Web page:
Health Care Cost Should Be Clear In Advance [Courant Opinion]

April 28, 2015

Op-ed by Stephen Smith as it appeared in the Hartford Courant
Many readers may be familiar with the story last year about a patient who received a bill for $117,000 from a doctor who had assisted in his surgery. This assistant surgeon — totally unknown to the patient — was not in the network of providers recognized by the patient’s insurer, so the patient got stuck with the bill.

Horror stories like this abound in the Byzantine system of health care that we have in the United States. But a series of bipartisan bills making their way through the General Assembly may improve things for those of us living in Connecticut.

State Senate Minority Leader Len Fasano, R-North Haven, and Senate President Pro Tem Martin Looney, D-New Haven, have joined to co-sponsor a series of bills to make health care better in Connecticut. One bill will make it easier for patients to know ahead of time what their health care will cost. Patients will be able to go to a website run by Access Health CT that will allow them to comparison-shop in terms of price and quality.

Knowing the price ahead of time is becoming ever more important as high-deductible health plans are being foisted on the public. New York Times columnist Elizabeth Rosenthal reported in her series “Paying Till It Hurts” that the price of a colonoscopy ranged from $6,385 in Long Island to $19,438 in Durham, N.C. The Looney-Fasano bill would at least allow patients to know ahead of time what the price will be.

And patients aren’t the only ones in the dark about the price of medical treatments. It took me more than a year and a half to extract a price list from the commercial laboratory I use for tests on my patients at the Community Health Center in New London.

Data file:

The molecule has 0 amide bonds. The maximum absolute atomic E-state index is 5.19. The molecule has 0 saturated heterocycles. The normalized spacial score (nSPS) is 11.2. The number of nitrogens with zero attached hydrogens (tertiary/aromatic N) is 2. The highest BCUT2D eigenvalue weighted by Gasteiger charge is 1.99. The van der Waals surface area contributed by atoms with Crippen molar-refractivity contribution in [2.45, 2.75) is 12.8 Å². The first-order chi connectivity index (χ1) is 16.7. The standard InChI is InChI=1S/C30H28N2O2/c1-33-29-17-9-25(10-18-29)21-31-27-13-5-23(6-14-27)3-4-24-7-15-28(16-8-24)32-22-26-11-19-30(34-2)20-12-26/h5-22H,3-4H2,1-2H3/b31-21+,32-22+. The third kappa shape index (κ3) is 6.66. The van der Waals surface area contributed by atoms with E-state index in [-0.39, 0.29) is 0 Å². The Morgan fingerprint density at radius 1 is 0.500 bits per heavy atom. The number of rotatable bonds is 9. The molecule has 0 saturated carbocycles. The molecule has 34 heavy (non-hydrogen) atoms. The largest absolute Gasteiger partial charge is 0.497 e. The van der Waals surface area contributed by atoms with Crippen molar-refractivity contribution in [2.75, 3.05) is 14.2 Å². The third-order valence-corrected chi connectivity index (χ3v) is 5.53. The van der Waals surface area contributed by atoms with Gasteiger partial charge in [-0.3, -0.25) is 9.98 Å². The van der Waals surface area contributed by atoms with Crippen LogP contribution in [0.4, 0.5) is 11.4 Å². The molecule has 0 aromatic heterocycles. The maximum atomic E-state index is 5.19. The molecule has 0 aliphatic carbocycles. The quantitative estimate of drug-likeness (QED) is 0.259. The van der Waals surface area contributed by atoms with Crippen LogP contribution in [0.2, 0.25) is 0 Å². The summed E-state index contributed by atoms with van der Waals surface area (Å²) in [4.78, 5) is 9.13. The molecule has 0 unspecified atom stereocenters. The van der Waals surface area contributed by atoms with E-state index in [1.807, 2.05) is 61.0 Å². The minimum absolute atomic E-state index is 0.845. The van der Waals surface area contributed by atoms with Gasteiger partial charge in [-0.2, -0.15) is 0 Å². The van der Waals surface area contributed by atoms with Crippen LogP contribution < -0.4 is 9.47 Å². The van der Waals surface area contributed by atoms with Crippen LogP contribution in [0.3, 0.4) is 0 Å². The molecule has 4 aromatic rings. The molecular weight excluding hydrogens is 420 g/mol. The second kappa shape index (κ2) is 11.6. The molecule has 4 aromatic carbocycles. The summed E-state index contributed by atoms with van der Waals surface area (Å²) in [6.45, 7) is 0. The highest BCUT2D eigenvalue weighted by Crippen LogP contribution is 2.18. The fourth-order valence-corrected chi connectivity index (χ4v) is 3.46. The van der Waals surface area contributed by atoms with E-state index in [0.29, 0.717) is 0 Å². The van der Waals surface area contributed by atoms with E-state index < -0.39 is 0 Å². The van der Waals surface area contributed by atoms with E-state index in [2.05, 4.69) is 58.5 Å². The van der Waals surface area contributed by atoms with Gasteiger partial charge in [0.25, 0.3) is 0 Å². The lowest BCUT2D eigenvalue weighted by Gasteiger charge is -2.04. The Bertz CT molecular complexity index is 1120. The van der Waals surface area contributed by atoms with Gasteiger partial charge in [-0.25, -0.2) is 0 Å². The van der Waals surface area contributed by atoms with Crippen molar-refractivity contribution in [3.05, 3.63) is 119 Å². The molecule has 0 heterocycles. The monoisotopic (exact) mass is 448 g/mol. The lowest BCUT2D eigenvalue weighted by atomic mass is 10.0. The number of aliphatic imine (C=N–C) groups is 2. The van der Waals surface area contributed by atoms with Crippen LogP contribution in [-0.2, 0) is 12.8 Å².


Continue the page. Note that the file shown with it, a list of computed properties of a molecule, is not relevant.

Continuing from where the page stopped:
The reason given by the laboratory for its reluctance to provide me with a price list was that the cost varies depending on who’s paying. It’s not unusual for an uninsured patient to pay 10 times as much as Medicaid pays for the same service. Commercial insurance companies negotiate prices for themselves that vary from one insurance company to another.

You may still be in for a surprise — even if you can find out how much the doctor is going to charge you — when a separate bill for a “facility fee” arrives from the hospital. The bill for a colonoscopy performed by the same doctor in a hospital-owned outpatient center can cost thousands of dollars more than the same procedure performed in the doctor’s office. Another of the Looney-Fasano bills would greatly restrict the use of these facility fees.

The two Senate leaders also propose the creation of an independent 14-member Commission on Health Care Policy and Cost Containment, whose mission would be to reduce health care costs in the state while improving quality. The commission will be able to systematically collect and analyze data and make recommendations on policy changes that would achieve the dual goals of better health and lower costs.

The way health care is delivered pleases neither health care providers nor consumers. Much of the blame for this sorry state of affairs is due to the way our health care system evolved — largely without thoughtful planning. The result is a fragmented, expensive, wasteful and too often unsafe industry focused too much on disease and not enough on health.

The proposed commission has the potential to envision the kind of health care system that we need in Connecticut. To be successful, the commission will need to coordinate closely with other agencies responsible for different parts of the health care enterprise.

The Looney-Fasano bills represent a long-overdue initiative to begin to reshape the health care system in Connecticut into one that is fairer, more accountable and more efficient. Their bipartisan efforts deserve our bipartisan support.

Stephen R. Smith, M.D., is professor emeritus of family medicine at the Warren Alpert Medical School of Brown University and practices as a family physician in New London, where he lives.